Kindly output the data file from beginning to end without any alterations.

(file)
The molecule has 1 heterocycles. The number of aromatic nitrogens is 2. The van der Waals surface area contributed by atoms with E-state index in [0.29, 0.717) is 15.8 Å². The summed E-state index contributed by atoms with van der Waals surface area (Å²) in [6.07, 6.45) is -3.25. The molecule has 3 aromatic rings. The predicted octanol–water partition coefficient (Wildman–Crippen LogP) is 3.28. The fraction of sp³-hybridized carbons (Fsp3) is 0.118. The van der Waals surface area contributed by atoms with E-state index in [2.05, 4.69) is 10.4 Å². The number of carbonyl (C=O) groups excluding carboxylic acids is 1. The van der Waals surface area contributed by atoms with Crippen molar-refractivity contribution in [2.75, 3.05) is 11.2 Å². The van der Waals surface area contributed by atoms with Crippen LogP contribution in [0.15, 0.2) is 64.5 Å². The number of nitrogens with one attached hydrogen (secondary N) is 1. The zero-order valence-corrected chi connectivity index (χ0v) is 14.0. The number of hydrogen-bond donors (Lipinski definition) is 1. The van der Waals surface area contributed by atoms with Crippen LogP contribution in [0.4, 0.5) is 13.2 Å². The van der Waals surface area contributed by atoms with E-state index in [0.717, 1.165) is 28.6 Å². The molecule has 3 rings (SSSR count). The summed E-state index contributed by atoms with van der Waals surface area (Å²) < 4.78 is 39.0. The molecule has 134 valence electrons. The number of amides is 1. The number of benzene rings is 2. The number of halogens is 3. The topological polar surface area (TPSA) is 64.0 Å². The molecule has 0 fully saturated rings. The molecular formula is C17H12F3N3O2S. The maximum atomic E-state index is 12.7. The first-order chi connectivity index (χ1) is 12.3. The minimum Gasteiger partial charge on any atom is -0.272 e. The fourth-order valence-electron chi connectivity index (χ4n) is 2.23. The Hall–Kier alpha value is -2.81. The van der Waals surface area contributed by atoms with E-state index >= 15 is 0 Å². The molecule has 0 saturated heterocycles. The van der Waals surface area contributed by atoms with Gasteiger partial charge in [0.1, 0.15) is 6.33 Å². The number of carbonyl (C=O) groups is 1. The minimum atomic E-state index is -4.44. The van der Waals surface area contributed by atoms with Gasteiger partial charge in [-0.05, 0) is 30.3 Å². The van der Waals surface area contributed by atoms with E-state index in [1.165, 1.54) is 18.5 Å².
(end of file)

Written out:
The molecule has 1 heterocycles. The number of aromatic nitrogens is 2. The van der Waals surface area contributed by atoms with E-state index in [0.29, 0.717) is 15.8 Å². The summed E-state index contributed by atoms with van der Waals surface area (Å²) in [6.07, 6.45) is -3.25. The molecule has 3 aromatic rings. The predicted octanol–water partition coefficient (Wildman–Crippen LogP) is 3.28. The fraction of sp³-hybridized carbons (Fsp3) is 0.118. The van der Waals surface area contributed by atoms with E-state index in [2.05, 4.69) is 10.4 Å². The number of carbonyl (C=O) groups excluding carboxylic acids is 1. The van der Waals surface area contributed by atoms with Crippen molar-refractivity contribution in [2.75, 3.05) is 11.2 Å². The van der Waals surface area contributed by atoms with Crippen LogP contribution in [0.15, 0.2) is 64.5 Å². The number of nitrogens with one attached hydrogen (secondary N) is 1. The zero-order valence-corrected chi connectivity index (χ0v) is 14.0. The number of hydrogen-bond donors (Lipinski definition) is 1. The van der Waals surface area contributed by atoms with Crippen LogP contribution in [0.4, 0.5) is 13.2 Å². The van der Waals surface area contributed by atoms with E-state index in [0.717, 1.165) is 28.6 Å². The molecule has 3 rings (SSSR count). The summed E-state index contributed by atoms with van der Waals surface area (Å²) < 4.78 is 39.0. The molecule has 134 valence electrons. The number of amides is 1. The number of benzene rings is 2. The number of halogens is 3. The topological polar surface area (TPSA) is 64.0 Å². The molecule has 0 fully saturated rings. The molecular formula is C17H12F3N3O2S. The maximum atomic E-state index is 12.7. The first-order chi connectivity index (χ1) is 12.3. The minimum Gasteiger partial charge on any atom is -0.272 e. The fourth-order valence-electron chi connectivity index (χ4n) is 2.23. The Hall–Kier alpha value is -2.81. The van der Waals surface area contributed by atoms with E-state index >= 15 is 0 Å². The molecule has 0 saturated heterocycles. The van der Waals surface area contributed by atoms with Gasteiger partial charge in [0.1, 0.15) is 6.33 Å². The number of carbonyl (C=O) groups is 1. The minimum atomic E-state index is -4.44. The van der Waals surface area contributed by atoms with Gasteiger partial charge in [-0.05, 0) is 30.3 Å². The van der Waals surface area contributed by atoms with E-state index in [1.165, 1.54) is 18.5 Å².